NEW YORK (CNNMoney) — “It was her words.”
That’s why Ashleigh Banfield, the anchor of CNN’s “Legal View,” chose to devote most of her broadcast Monday to a letter from the victim of a Stanford rape case. Banfield read the woman’s first-person account live on the air.
“This woman has perhaps superseded the work of every documentarian, the work of every politician, the work of every journalist, the work of any advocate who has tried to help people understand what is and what isn’t consent,” Banfield said in an interview with CNNMoney. “It was her. It was her words that drove me to realize that this needs to be published on a broader scale.”
Banfield said that she read the letter while traveling this weekend and was deeply moved by it, calling it “one of the most remarkable and riveting” victim impact statements she has ever read, out of “thousands” she has read.
Banfield said she struggled to figure out how to translate the letter to television, partly due to its sheer length. Starting late Sunday night, Banfield and her producers worked to put together a special edition of her noon hour.
While some portions of the letter were trimmed due to time constraints, she said it was important not to alter the graphic nature of the statement itself.
“Changing or omitting her verbiage would have taken away from the meaning of what she was saying,” Banfield said. “And that is not in the interest of journalism.”
Some viewers who commented on social media called Banfield’s reading of the letter “remarkable,” “significant” and “necessary.”
“Wow. I know of no precedent for this,” tweeted Jay Rosen, who teaches journalism at New York University.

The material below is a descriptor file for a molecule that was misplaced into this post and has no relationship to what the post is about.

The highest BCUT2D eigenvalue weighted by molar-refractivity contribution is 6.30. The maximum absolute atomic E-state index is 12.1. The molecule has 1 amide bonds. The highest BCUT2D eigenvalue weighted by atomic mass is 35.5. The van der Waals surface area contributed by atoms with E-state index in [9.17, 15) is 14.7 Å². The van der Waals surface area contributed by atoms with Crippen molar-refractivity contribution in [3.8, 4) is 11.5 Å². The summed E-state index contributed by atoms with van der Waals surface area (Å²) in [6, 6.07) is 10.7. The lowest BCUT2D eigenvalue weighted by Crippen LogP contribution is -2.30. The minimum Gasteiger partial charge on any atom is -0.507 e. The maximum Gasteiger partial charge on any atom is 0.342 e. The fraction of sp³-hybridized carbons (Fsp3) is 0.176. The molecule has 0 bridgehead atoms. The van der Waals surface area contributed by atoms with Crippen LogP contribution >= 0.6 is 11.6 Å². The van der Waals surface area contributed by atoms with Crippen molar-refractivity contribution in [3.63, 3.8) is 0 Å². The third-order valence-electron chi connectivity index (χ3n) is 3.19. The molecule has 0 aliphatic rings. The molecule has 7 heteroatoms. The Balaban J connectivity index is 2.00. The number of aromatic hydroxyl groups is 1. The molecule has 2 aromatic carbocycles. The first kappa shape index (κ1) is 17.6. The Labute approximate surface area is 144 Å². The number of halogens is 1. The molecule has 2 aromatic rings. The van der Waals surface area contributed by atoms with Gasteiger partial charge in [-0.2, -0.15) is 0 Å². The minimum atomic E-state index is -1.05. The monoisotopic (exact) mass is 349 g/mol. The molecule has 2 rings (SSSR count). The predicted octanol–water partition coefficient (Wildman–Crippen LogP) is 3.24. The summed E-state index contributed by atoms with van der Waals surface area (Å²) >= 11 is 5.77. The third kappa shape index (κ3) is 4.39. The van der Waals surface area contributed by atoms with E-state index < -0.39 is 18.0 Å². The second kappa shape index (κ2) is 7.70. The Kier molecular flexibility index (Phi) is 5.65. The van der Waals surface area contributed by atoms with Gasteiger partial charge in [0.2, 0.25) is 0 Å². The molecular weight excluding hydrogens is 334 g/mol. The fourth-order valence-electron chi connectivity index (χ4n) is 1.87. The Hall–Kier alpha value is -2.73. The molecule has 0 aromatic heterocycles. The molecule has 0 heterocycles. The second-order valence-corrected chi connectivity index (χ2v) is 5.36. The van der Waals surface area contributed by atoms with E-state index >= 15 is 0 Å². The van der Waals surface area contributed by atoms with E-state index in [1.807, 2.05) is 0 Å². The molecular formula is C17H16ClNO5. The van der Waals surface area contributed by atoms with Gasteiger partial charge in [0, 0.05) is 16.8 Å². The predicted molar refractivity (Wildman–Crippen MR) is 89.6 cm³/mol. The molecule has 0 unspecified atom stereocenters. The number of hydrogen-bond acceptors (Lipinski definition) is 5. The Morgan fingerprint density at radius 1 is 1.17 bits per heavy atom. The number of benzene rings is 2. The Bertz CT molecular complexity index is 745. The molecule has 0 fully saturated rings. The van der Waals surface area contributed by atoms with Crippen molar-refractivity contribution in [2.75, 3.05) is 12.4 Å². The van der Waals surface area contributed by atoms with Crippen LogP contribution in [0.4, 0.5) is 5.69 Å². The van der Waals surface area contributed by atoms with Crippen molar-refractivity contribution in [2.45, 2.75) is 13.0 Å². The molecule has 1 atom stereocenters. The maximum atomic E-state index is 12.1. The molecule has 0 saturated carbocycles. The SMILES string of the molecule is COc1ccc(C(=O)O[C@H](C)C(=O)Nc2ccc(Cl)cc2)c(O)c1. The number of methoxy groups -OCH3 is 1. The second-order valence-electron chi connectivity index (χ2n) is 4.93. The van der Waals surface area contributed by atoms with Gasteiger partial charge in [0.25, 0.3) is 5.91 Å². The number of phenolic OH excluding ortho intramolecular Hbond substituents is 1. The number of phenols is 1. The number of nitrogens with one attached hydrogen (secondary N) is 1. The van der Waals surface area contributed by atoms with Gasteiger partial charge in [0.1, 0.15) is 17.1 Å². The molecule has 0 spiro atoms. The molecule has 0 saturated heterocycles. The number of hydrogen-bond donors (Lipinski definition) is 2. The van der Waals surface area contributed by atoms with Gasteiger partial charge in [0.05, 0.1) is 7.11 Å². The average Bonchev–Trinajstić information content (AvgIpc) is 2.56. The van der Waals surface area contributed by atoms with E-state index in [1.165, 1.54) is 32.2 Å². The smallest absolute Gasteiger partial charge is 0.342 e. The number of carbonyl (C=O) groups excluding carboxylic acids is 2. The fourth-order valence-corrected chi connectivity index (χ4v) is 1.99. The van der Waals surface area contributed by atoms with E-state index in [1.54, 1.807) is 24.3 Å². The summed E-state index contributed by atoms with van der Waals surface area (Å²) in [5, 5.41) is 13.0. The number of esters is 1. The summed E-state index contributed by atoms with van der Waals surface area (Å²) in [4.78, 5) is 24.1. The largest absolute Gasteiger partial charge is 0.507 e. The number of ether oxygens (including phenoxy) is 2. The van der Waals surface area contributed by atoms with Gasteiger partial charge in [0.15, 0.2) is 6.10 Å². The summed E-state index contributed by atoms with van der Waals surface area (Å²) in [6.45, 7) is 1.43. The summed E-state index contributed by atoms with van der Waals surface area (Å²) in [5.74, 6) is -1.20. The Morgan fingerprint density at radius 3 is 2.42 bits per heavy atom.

After Banfield read portions of the letter, she discussed the case in further detail with a panel of guests.
The letter was originally published on Friday by BuzzFeed, which said the victim shared it with the web site. As of Monday afternoon, nearly 5.5 million people have read it on the site.
The case involves 20-year-old former Stanford University swimmer Brock Turner, who was sentenced Thursday to six months in county jail and three years’ probation for three counts of sexual assault.
On January 18, 2015, two Stanford graduate students biking across campus spotted Turner thrusting himself on an unconscious, half-naked woman behind a dumpster at a party.
Turner faced a maximum of 14 years in state prison, but the judge chose a lesser sentence in part because he feared anything longer would have a “severe impact” on Turner.
“But what about the impact the crime has had on the victim?” Banfield asked during the start of her program on Monday.
She acknowledged that the content of the letter was “difficult to hear,” but “it is important.”
Afterward, when she stepped off set, she said she had only one regret.
“The only thing I would have preferred is for her to read it,” Banfield said, adding that her team reached out to the victim’s family. “She’s still relatively anonymous and she’s desperate that won’t change.”